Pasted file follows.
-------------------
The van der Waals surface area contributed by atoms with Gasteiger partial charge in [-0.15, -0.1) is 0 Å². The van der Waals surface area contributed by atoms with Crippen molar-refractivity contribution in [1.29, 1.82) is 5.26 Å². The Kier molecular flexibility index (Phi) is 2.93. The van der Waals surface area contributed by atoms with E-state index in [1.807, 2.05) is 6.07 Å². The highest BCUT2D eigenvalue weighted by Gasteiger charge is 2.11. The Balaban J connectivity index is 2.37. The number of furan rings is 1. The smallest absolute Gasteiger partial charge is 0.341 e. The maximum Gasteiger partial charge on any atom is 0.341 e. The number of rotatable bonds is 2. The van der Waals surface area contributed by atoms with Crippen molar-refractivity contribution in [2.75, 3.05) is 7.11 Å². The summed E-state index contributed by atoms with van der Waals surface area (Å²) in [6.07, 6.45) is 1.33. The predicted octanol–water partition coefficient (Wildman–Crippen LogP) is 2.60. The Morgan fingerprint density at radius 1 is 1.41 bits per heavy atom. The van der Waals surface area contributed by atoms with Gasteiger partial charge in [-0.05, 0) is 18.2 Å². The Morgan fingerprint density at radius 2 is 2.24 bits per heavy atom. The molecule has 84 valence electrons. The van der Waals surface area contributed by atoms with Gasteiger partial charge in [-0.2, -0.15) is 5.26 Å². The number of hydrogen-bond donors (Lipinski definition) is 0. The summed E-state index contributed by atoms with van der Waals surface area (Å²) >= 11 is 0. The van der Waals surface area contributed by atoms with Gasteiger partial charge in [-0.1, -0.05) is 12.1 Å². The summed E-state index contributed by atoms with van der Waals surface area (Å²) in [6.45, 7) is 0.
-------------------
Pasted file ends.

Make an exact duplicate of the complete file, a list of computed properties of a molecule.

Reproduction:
The van der Waals surface area contributed by atoms with Gasteiger partial charge in [-0.15, -0.1) is 0 Å². The van der Waals surface area contributed by atoms with Crippen molar-refractivity contribution in [1.29, 1.82) is 5.26 Å². The Kier molecular flexibility index (Phi) is 2.93. The van der Waals surface area contributed by atoms with E-state index in [1.807, 2.05) is 6.07 Å². The highest BCUT2D eigenvalue weighted by Gasteiger charge is 2.11. The Balaban J connectivity index is 2.37. The number of furan rings is 1. The smallest absolute Gasteiger partial charge is 0.341 e. The maximum Gasteiger partial charge on any atom is 0.341 e. The number of rotatable bonds is 2. The van der Waals surface area contributed by atoms with Crippen molar-refractivity contribution in [2.75, 3.05) is 7.11 Å². The summed E-state index contributed by atoms with van der Waals surface area (Å²) in [6.07, 6.45) is 1.33. The predicted octanol–water partition coefficient (Wildman–Crippen LogP) is 2.60. The Morgan fingerprint density at radius 1 is 1.41 bits per heavy atom. The van der Waals surface area contributed by atoms with Gasteiger partial charge in [-0.05, 0) is 18.2 Å². The Morgan fingerprint density at radius 2 is 2.24 bits per heavy atom. The molecule has 84 valence electrons. The van der Waals surface area contributed by atoms with Gasteiger partial charge in [-0.2, -0.15) is 5.26 Å². The number of hydrogen-bond donors (Lipinski definition) is 0. The summed E-state index contributed by atoms with van der Waals surface area (Å²) >= 11 is 0. The van der Waals surface area contributed by atoms with Gasteiger partial charge in [-0.1, -0.05) is 12.1 Å². The summed E-state index contributed by atoms with van der Waals surface area (Å²) in [6.45, 7) is 0.